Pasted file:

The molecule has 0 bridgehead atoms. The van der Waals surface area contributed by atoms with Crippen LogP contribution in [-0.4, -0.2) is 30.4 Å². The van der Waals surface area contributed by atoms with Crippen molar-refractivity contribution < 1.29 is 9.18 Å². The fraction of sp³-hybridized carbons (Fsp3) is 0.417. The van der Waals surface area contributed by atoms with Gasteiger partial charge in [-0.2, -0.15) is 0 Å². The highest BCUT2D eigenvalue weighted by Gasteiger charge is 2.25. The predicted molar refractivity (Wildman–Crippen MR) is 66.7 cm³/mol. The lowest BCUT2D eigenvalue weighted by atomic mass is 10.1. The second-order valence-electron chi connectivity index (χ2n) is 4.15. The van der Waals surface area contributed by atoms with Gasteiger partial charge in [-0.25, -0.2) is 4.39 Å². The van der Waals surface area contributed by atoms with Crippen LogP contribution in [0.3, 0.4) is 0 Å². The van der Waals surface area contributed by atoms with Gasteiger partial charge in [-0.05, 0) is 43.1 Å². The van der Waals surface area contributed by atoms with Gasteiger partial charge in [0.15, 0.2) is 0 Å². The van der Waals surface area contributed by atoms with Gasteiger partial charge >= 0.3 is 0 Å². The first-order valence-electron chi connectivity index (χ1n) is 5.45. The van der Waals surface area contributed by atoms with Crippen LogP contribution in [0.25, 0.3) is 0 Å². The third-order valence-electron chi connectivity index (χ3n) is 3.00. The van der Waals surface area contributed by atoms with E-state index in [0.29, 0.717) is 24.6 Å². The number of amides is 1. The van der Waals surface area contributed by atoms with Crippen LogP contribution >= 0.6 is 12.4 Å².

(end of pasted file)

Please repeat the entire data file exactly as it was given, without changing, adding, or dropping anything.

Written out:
The molecule has 0 bridgehead atoms. The van der Waals surface area contributed by atoms with Crippen LogP contribution in [-0.4, -0.2) is 30.4 Å². The van der Waals surface area contributed by atoms with Crippen molar-refractivity contribution < 1.29 is 9.18 Å². The fraction of sp³-hybridized carbons (Fsp3) is 0.417. The van der Waals surface area contributed by atoms with Gasteiger partial charge in [-0.2, -0.15) is 0 Å². The highest BCUT2D eigenvalue weighted by Gasteiger charge is 2.25. The predicted molar refractivity (Wildman–Crippen MR) is 66.7 cm³/mol. The lowest BCUT2D eigenvalue weighted by atomic mass is 10.1. The second-order valence-electron chi connectivity index (χ2n) is 4.15. The van der Waals surface area contributed by atoms with Gasteiger partial charge in [-0.25, -0.2) is 4.39 Å². The van der Waals surface area contributed by atoms with Crippen LogP contribution in [0.3, 0.4) is 0 Å². The van der Waals surface area contributed by atoms with Gasteiger partial charge in [-0.05, 0) is 43.1 Å². The van der Waals surface area contributed by atoms with Gasteiger partial charge in [0.15, 0.2) is 0 Å². The van der Waals surface area contributed by atoms with Gasteiger partial charge >= 0.3 is 0 Å². The first-order valence-electron chi connectivity index (χ1n) is 5.45. The van der Waals surface area contributed by atoms with Crippen LogP contribution in [0.25, 0.3) is 0 Å². The third-order valence-electron chi connectivity index (χ3n) is 3.00. The van der Waals surface area contributed by atoms with E-state index in [0.29, 0.717) is 24.6 Å². The number of amides is 1. The van der Waals surface area contributed by atoms with Crippen LogP contribution >= 0.6 is 12.4 Å².